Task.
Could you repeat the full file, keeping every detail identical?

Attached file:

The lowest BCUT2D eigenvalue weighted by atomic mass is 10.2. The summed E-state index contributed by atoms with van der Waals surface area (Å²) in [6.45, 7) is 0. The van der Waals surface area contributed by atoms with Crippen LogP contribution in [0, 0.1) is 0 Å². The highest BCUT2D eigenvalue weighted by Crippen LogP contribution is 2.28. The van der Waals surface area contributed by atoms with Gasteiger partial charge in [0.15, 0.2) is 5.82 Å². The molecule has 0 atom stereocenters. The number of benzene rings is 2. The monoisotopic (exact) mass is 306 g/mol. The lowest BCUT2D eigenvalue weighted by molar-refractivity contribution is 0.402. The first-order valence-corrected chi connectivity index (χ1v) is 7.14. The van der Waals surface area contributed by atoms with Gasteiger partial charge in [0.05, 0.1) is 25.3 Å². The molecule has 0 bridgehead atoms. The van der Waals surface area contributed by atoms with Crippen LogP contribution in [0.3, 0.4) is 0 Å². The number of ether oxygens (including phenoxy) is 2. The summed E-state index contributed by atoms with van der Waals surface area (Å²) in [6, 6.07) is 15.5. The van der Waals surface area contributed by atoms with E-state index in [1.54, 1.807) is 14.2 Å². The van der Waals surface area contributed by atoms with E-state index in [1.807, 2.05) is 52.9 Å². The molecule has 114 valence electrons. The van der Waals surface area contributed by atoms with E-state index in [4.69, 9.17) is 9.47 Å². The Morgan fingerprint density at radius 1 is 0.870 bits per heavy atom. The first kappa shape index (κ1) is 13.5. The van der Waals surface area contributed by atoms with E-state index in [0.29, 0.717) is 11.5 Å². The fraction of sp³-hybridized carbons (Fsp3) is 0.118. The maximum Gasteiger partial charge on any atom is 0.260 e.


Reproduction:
The lowest BCUT2D eigenvalue weighted by atomic mass is 10.2. The summed E-state index contributed by atoms with van der Waals surface area (Å²) in [6.45, 7) is 0. The van der Waals surface area contributed by atoms with Crippen LogP contribution in [0, 0.1) is 0 Å². The highest BCUT2D eigenvalue weighted by Crippen LogP contribution is 2.28. The van der Waals surface area contributed by atoms with Gasteiger partial charge in [0.15, 0.2) is 5.82 Å². The molecule has 0 atom stereocenters. The number of benzene rings is 2. The monoisotopic (exact) mass is 306 g/mol. The lowest BCUT2D eigenvalue weighted by molar-refractivity contribution is 0.402. The first-order valence-corrected chi connectivity index (χ1v) is 7.14. The van der Waals surface area contributed by atoms with Gasteiger partial charge in [0.05, 0.1) is 25.3 Å². The molecule has 0 bridgehead atoms. The van der Waals surface area contributed by atoms with Crippen LogP contribution in [0.3, 0.4) is 0 Å². The number of ether oxygens (including phenoxy) is 2. The summed E-state index contributed by atoms with van der Waals surface area (Å²) in [6, 6.07) is 15.5. The van der Waals surface area contributed by atoms with E-state index in [1.54, 1.807) is 14.2 Å². The van der Waals surface area contributed by atoms with E-state index in [1.807, 2.05) is 52.9 Å². The molecule has 114 valence electrons. The van der Waals surface area contributed by atoms with E-state index in [4.69, 9.17) is 9.47 Å². The Morgan fingerprint density at radius 1 is 0.870 bits per heavy atom. The first kappa shape index (κ1) is 13.5. The van der Waals surface area contributed by atoms with E-state index in [0.29, 0.717) is 11.5 Å². The fraction of sp³-hybridized carbons (Fsp3) is 0.118. The maximum Gasteiger partial charge on any atom is 0.260 e.